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Scientific fails and the Great Barrier Reef

By Peter Ridd - posted Friday, 2 February 2018


Late last year Piers Larcombe and I published a journal article examining 9 scientific papers about the Great Barrier Reef. These papers had been cited 5,791 times between them and formed the basis for spending billions of dollars on the reef, yet they had major deficiencies.

We called for the establishment of an Institute for Science-Policy Quality Control, and while we’ve had support, we’ve also been criticised by the scientific establishment, including the Royal Society in Queensland.

The “Replication Crisis”, well-reported in peer reviewed articles, shows that when scientific papers are checked around 50% of recently published science is wrong.

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The public should be alarmed at this statistic, but should be even more alarmed when the scientific establishment tries to placate us with claims that all is well.

There are plenty of examples of very bad GBR “science”, which we detail in our paper, and which have been ignored in the debate thus far.

One scientific paper claimed that the GBR was 28% of the way to ecological extinction by measuring the reduction of the marine resource (fish and corals etc). However it defined a reef that was not absolutely pristine, but exhibiting “no reduction in the marine resource”, as 25% of the journey to ecological extinction. In other words because nowhere on the reef is absolutely pristine (because people have fished there), then all of it is defined as being 25% of the journey to extinction even though it is unmeasurably different from pristine. This is patently unreasonable.

Another paper claimed that the coral growth rates on the GBR have declined by 15% however two major errors were made and when these were finally corrected it turned out that growth rates have if anything increased slightly. In fact reef growth rates may well be 10% higher than in the 1940’s as would be expected because the climate has warmed slightly, and corals generally grow faster in hot water.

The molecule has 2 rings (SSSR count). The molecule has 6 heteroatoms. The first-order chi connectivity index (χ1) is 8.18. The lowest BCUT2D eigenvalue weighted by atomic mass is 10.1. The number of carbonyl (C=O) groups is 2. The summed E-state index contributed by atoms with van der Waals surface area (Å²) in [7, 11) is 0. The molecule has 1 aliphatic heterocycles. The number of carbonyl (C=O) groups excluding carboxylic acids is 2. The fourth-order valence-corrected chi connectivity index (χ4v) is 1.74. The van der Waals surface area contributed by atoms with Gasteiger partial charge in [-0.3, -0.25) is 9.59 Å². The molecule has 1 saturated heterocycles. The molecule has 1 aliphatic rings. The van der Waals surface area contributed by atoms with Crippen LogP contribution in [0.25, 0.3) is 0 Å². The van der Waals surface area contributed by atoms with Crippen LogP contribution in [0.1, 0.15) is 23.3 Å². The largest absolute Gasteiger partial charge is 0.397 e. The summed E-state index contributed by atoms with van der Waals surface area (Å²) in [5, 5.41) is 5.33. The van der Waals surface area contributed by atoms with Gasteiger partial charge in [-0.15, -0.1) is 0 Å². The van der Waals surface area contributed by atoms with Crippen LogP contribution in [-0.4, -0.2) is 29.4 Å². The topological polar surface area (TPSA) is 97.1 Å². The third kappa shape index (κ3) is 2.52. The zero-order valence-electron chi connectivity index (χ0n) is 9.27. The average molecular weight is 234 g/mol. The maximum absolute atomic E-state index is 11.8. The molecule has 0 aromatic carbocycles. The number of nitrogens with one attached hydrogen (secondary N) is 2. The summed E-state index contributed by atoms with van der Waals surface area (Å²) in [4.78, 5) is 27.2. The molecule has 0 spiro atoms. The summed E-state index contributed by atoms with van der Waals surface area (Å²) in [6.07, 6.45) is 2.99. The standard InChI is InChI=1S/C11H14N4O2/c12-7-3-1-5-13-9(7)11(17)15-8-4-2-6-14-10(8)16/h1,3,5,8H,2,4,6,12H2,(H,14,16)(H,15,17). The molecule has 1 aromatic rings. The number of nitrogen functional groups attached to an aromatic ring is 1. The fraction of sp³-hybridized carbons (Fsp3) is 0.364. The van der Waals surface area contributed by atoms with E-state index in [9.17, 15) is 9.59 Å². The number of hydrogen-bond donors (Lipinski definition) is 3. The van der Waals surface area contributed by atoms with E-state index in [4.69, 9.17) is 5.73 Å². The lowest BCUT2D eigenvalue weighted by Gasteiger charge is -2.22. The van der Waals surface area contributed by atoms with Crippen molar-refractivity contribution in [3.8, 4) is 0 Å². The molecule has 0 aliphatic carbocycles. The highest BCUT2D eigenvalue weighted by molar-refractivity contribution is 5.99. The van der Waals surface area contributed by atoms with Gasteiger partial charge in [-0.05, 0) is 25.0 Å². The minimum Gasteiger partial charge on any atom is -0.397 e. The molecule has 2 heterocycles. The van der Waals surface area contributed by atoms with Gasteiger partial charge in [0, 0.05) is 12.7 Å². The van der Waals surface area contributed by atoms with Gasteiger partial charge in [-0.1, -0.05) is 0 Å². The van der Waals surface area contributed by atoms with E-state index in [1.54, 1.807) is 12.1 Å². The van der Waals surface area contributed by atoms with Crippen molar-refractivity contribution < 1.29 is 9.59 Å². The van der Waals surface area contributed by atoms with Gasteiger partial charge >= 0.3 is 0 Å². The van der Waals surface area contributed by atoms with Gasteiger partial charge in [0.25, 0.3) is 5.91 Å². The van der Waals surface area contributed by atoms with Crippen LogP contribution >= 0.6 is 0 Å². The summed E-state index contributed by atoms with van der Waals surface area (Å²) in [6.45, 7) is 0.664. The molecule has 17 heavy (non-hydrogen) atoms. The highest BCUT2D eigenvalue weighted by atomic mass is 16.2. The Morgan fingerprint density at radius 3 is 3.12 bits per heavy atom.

It is claimed that fertilizer from agriculture has caused a doubling of the phytoplankton in the central zone of the GBR compared with the unpolluted far north. The high phytoplankton is claimed to be responsible for Crown of Thorns starfish outbreaks and is the reason why sugar cane farmers have been told to reduce fertilizer application potentially damaging their viability.

A reanalysis of the data indicates that comparable parts of the central region do not have higher phytoplankton than the far north. This is to be expected because the reef water quality is utterly dominated by flushing of water from the Pacific Ocean not from the rivers. Indeed, as much water moves into the GBR from the Pacific in 8 hours as comes from all the rivers on the coast in a whole year.

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But there is much more work that is plain wrong.

Reefs that supposedly have no coral, actually have great coral; reefs that are supposedly smothered by sediment actually have phenomenal coral cover; whole regions of the reef that would supposedly never recover after a major cyclone now have 3 times as much coral as they did six years ago. And let us not forget that 5000 years ago, about the time of the Egyptian pyramids were built, the GBR was a degree hotter than it is today and yet it thrived.

And then there are the remarkable statements such as “before the 1980’s mass coral bleaching never occurred”.

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Peter Ridd is in court currently fighting moves by James Cook University to discipline him for criticising research on the Great Barrier Reef. He is raising funds for his defence. If you believe in the scientific method and the need for integrity in public institutions please donate to his campaign by clicking here. Peter has uploaded details about his legal action as well as his criticisms to https://platogbr.wordpress.com/serious-misconduct/.

This article was first published in The Courier Mail in an edited form.



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About the Author

Peter Ridd is a Reader in Physics at James Cook University specialising in Marine Physics. He is also a scientific adviser to the Australian Environment Foundation.

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